Happy Monday Everyone 🙂
I’m delighted to be reinstating this feature as a monthly special on my blog. I love having the opportunity to talk with talented, creative people who are making a go of it in this very competitive field. It’s a wonderful opportunity to learn – about what works and what doesn’t, what the particular challenges and rewards are, what is hard and what comes easy, and how different people go about accomplishing their work.
These interviews will usually take place on either the third Saturday or the third Sunday of the month (I haven’t decided yet :)), but since January started on a Sunday and there’s so much going on as the new year kicks off, I bent the rules by a week. Then, due to the squirrelly internet out here in the boondocks, the art for the post didn’t come through in time, so I couldn’t post yesterday. So here it is today instead, bumping Oh, Susanna into next week. Such is the way of things sometimes 🙂 But well worth it for today’s interview!
It is my very great pleasure to present this month’s Author/Illustrator, Michael Garland!
SLH: Michael, thank you so much for joining us today. We’re thrilled to have you! Let’s start with some just-for-fun quick warm-up questions 🙂
SLH: Now for the more involved stuff! When did you first become interested in writing/illustrating?
MG: I began drawing as a very young child. I drew to entertain myself. I even made little books, although I didn’t really think of them that way at the time. My parents were lavish with their praise and encouraged me. When I reached Kindergarten, the teacher was equally enthusiastic about my work. It was quickly and readily apparent that I could draw better than the other kids. My teachers would hold up everything I drew to show the other students… which was never true of my math tests 🙂 I went to a Catholic boys high school where there was no real art curriculum. But afterwards I attended the Pratt Institute.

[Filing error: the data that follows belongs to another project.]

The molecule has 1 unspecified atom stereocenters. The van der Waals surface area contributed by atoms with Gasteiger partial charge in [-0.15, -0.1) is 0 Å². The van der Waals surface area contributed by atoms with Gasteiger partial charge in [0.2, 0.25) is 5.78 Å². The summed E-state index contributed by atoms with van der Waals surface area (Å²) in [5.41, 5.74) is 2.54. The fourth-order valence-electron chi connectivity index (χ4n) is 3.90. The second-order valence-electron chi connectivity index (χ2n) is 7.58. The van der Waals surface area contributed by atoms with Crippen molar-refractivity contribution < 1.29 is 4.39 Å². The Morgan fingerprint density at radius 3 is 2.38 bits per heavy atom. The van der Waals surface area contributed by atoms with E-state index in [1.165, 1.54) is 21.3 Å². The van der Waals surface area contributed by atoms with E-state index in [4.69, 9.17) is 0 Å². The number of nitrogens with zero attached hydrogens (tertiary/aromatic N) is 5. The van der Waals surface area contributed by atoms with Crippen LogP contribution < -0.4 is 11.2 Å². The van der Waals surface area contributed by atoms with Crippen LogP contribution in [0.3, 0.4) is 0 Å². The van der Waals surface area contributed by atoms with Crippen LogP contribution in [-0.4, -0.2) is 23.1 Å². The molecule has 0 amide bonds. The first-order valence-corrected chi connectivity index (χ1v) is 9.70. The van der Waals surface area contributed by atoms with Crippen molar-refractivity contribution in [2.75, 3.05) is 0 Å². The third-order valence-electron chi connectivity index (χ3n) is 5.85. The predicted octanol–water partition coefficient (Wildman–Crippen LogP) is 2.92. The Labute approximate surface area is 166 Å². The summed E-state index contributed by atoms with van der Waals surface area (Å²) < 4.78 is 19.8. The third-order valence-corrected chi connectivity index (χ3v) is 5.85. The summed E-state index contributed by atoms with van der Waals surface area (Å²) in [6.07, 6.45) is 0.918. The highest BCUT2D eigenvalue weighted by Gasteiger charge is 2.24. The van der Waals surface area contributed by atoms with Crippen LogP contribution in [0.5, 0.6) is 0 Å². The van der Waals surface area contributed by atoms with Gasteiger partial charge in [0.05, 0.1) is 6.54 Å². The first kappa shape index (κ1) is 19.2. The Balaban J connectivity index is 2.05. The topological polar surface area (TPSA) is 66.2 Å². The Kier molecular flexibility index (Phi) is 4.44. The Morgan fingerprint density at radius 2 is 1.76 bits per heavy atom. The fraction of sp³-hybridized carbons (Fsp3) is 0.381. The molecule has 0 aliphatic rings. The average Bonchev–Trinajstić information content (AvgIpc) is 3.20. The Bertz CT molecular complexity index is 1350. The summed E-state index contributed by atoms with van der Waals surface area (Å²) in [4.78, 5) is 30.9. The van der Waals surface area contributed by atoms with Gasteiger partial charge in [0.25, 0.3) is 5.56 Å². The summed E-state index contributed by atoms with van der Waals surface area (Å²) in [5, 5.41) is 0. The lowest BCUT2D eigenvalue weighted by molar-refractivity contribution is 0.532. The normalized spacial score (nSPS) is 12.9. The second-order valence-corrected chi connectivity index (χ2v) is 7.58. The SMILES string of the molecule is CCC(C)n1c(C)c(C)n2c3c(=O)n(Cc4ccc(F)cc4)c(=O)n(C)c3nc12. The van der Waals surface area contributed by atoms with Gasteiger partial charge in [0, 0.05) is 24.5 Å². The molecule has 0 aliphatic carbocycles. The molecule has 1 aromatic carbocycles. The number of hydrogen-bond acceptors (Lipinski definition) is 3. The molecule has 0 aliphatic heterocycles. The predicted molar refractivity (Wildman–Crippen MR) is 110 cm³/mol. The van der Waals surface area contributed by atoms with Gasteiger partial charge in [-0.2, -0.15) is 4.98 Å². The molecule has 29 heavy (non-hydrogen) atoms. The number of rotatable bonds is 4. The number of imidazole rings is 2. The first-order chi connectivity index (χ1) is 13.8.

(Here are a few samples of Michael’s recent book covers to give you a sense of his talent!)
SLH: So illustrating really came first for you. When did you begin writing as well?
MG: It was a leap for me to finally write a story myself. I had always thought of myself as an illustrator, not a writer. But after I had illustrated a number of books for other people, I began to think how much fun it would be to tell my own stories. The first book that I both wrote and illustrated was called My Cousin Katie and was based on my own daughter. Having written about one child, I wanted to wrote about the others, so My Cousin Katie was followed by Circus Girl and Dinner At Magritte’s for my other children. These three titles remain among my favorites, along with Leah’s Pony, the house for which was modeled on a house near me even though it takes place in Texas; The Legend Of Sleepy Hollow, which has remained in print for a long time; Santa Kid, which I illustrated for James Patterson; and The Magically Mysterious Adventures of Noelle The Bulldog and Noelle’s Treaure Tale which I illustrated for Gloria Estefan.